New Lawsuit Against Hezbollah Accused It Of Tax Evasion & Money Laundering

AP ©Hollandse Hoogte ⁃ Mohammed Zaatari

Lebanese Lawyer Majd Harb filed a lawsuit against Hezbollah to the Financial Public Prosecution in Lebanon according to AlHadeel.

This lawsuit, which is the first against the party, accuses Hezbollah of tax and customs evasion and money laundering.

The lawyer told Al-Hadath channel that Hezbollah’s actions are “depriving the Lebanese State of hundreds of millions of dollars.”

Harb proceeded to explain that the party never denied the allegations that its annual budget amounts to one billion dollars. “The Lebanese state has seen no tax paid by Hezbollah in that regard,” the lawyer revealed.

According to the same source, “Studies indicate that the amount of tax evasion in Lebanon is approximately five billion dollars annually. Many companies, individuals, and even associations, including Hezbollah, violate tax laws.”

Lawyer Majd Harb asserted that the Secretary-General of the party, Hassan Nesrallah, acknowledged on many occasions that his employees receive monthly pensions.

“This must be taxed as part of taxes on salaries. Income tax must also be paid by employees,” Harb pointed out.

The secretary-General as well as other officials have also acknowledged that the party benefits from financial aid. This aid also includes weapons and equipment provided by Iran.

“How do these donations make it to Lebanon?” Harb asked, and went on to explain that “any profit made of these practices, which in turn get invested, is considered money laundering.”

The lawsuit did not include the illegitimacy of the party’s weapons. He stressed that raising the issue of legal violations related to possession and use of illegal weapons would be of no use now “because of the ruling authority’s coverage of it and its existence.”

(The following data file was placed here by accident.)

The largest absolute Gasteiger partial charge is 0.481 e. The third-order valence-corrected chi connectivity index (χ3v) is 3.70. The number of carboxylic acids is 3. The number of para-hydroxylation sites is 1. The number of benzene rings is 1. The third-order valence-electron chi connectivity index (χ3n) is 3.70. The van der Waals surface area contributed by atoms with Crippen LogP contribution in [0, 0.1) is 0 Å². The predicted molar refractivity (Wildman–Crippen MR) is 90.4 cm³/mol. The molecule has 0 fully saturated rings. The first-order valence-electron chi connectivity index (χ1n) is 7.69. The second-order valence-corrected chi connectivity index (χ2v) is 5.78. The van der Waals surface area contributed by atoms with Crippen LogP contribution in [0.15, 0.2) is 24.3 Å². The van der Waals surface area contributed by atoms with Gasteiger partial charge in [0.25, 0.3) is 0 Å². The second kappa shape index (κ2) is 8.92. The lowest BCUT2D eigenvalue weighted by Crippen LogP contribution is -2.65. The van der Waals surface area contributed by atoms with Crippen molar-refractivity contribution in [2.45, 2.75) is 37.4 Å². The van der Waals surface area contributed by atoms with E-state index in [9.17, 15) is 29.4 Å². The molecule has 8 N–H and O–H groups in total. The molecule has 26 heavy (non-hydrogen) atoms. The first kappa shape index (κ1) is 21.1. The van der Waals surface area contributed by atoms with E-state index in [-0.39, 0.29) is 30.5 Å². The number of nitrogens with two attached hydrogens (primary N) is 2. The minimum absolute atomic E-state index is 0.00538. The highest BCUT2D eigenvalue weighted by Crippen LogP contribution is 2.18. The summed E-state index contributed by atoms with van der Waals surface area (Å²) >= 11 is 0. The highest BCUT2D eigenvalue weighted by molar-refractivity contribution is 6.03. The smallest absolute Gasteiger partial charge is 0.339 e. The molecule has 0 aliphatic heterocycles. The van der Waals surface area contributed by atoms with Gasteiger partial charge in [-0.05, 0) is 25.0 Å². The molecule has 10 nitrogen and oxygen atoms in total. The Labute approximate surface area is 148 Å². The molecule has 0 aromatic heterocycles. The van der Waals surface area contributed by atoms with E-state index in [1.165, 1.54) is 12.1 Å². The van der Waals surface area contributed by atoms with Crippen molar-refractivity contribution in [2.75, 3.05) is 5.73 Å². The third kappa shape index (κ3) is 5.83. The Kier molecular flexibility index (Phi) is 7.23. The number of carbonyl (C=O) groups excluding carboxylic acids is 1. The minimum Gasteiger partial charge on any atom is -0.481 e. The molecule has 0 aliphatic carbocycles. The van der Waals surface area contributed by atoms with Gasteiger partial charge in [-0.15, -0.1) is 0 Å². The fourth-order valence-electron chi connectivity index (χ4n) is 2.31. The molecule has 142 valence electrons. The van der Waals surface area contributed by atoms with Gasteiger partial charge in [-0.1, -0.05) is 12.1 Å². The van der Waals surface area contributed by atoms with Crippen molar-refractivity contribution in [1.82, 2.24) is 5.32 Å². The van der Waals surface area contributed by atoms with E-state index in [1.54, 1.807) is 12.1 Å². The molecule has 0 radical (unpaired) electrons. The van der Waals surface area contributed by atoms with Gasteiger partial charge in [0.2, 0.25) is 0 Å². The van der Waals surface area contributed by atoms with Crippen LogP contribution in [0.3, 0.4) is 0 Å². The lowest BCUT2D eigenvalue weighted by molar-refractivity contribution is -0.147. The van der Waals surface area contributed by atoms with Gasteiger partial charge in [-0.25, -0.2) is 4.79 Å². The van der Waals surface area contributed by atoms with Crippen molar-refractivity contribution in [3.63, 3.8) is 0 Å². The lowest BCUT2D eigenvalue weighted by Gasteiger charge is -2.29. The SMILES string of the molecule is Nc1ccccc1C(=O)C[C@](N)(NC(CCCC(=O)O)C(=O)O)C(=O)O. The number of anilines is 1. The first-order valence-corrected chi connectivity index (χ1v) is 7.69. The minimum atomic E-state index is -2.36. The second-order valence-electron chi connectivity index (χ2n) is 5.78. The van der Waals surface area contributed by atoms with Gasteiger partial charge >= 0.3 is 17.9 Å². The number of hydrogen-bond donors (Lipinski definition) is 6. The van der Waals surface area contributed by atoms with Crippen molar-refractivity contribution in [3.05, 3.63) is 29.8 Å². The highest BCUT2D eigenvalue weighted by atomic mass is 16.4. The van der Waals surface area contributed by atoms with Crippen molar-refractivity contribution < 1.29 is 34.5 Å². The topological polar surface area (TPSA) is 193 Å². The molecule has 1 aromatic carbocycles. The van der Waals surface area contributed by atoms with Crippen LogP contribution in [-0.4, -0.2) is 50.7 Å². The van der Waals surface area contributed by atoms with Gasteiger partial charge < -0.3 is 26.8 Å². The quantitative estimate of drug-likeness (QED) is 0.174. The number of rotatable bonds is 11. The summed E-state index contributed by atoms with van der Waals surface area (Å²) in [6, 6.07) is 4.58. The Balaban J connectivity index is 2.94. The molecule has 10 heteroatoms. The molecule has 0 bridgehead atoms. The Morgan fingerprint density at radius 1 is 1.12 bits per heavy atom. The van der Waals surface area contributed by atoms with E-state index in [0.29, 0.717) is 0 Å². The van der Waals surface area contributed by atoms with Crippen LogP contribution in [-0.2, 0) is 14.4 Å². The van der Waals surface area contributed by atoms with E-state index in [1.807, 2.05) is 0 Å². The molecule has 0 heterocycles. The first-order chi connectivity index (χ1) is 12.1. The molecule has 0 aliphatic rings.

By resorting to the judiciary, far from political rivalries, as he pointed out, the lawyer and his team are ‘demanding the investigation of the lawsuit’s content against the violators.’

The lawsuit, a first of its kind in Lebanon, is formally asking the judiciary “to take the necessary legal measures that preserve the material rights of the state, and that secure financial revenues to the state and the people who desperately need it, and to compel the party to pay the resulting fines and taxes.”

It is to point out here that there have been several legal actions in Lebanon, based on illegality, and that are not as crucial to Lebanon’s crises as this lawsuit.

These include the eviction of four families from their homes in the middle of the night, and arrests of protesters and outspoken activists for expressing their pain and opinions; adding to the grave accusations by Hezbollah against a prominent religious authority

Meanwhile, based on illegality, the smuggling of essentials to Syria continues in the open.

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